Today it is my great pleasure to share my thoughts on Between Two Evils, the latest Zigic and Ferreira novel from Eva Dolan. a huge thank you to publishers Bloomsbury for providing a copy for review via Netgalley. Here’s what it’s all about:
About the Book
As the country bakes under the relentless summer sun, a young doctor is found brutally murdered at his home in a picturesque Cambridgeshire village.Available from: Amazon | Kobo | Waterstones | Googleplay | Apple Books
Is his death connected to his private life – or his professional one?
Dr Joshua Ainsworth worked at an all-female detention centre, one still recovering from a major scandal a few years before. Was he the whistle-blower – or an instigator?
As Detective Sergeant Ferreira and Detective Inspector Zigic begin to painstakingly reconstruct Dr Ainsworth’s last days, they uncover yet more secrets and more suspects. But this isn’t the only case that’s demanding their attention – a violent criminal has been released on a technicality and the police force know he will strike again: the only question is who will be his first victim…
I was late coming to the Zigic and Ferreira books (I know – you’re shocked right?) but I have enjoyed catching up with them and the complex cases that they are tasked with solving. Between Two Evils is their first case following the disbandment of the Hate Crimes unit that they previously fronted and yet it doesn’t see them stepping too far beyond their comfort zone, with their main case that of the murder of a Doctor who works in a detention centre for female illegal immigrants. Alongside this perplexing case, the team is pushed to the limit trying to track an absconded suspect and deal with the fall out from a scandal that sees Ferreira faced with an old foe, perhaps one of the most violent she has investigated.
What I have loved about this series is that it is not break neck speed, high action cases that demand the team’s attention. There is a deep rooted kind of emotional intelligence attached to each case, an examination if you like of the rights and wrongs of the kinds of social injustices that we see play out in society. This time around the case is rooted in the growth of violence and resentment towards anyone of a non-white British ethnic origin that has been growing of late, a sad case of art very much imitating life.
The story doesn’t need the scandal of serial killers or grotesque levels of violence to grab the reader’s attention. It’s simplicity amplified through the textured nature of the writing does that. I found myself drawn in by the mystery. It was not the act in itself, albeit a fast and brutal attack, but the many suspects and the twisted way in which the story evolved that kept me glued to the page. It is slower paced, but not without tension. The way in which the author manages to deflect our focus from one suspect to the next, even to the victim, is exactly what I’ve come to expect from Eva Dolan. She has that skill.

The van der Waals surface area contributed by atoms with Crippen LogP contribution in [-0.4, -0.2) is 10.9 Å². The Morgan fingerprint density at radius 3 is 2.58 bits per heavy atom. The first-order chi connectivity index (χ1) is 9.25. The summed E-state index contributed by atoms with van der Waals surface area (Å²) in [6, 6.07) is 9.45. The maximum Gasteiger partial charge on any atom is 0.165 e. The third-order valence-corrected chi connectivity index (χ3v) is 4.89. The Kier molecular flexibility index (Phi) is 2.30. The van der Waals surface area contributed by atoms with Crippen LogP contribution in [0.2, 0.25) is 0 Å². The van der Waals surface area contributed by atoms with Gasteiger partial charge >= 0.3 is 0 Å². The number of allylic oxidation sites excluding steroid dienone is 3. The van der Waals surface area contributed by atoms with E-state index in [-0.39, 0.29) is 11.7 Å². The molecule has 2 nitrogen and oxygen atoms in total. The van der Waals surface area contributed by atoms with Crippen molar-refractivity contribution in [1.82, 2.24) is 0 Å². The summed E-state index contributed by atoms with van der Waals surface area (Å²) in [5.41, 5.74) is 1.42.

She has great skill in drawing her characters too. Zigic and Ferreira are multi faceted, complex characters, each with their own issues and fear, both in and outside of work. For Zigic it is the way the growing racism affects his nearest and dearest, his inability to keep it from his own doorstep affecting both him and his family. Ferreira has issues of her own, struggling a little with memories of her own upbringing, fears of her own deportation and also from a very real and very prominent threat posed against her. It is this latter part which dominates half of the story, the tension pulsating away beneath the surface and keeping everyone on edge.
Suspense if rife throughout the novel, the duplicity of some of the characters often surprising. With corruption and abuse at the centre of everything, it is hard to know who to trust on both sides of the so called law, and there is probably only really one person who never tries to hide their true colours or true intent in the whole story – not that I’d want to come down on their side as a character witness … It keeps things fresh, edgy, but ultimately compelling. This is another cracking story and it is great being back in the company of Zigic and Ferreira again after a break of a couple of years. Hopefully they will be back again soon. If you’ve loved this series so far, you will not be disappointed.
About the Author
Eva Dolan was shortlisted for the CWA Dagger for unpublished authors when only a teenager. The four novels in her Zigic and Ferreira series have been published to widespread critical acclaim: Tell No Tales and After You Die were shortlisted for the Theakston’s Crime Novel of the Year Award and After You Die was also longlisted for the CWA Gold Dagger. She lives in Cambridge.
Author Links: Twitter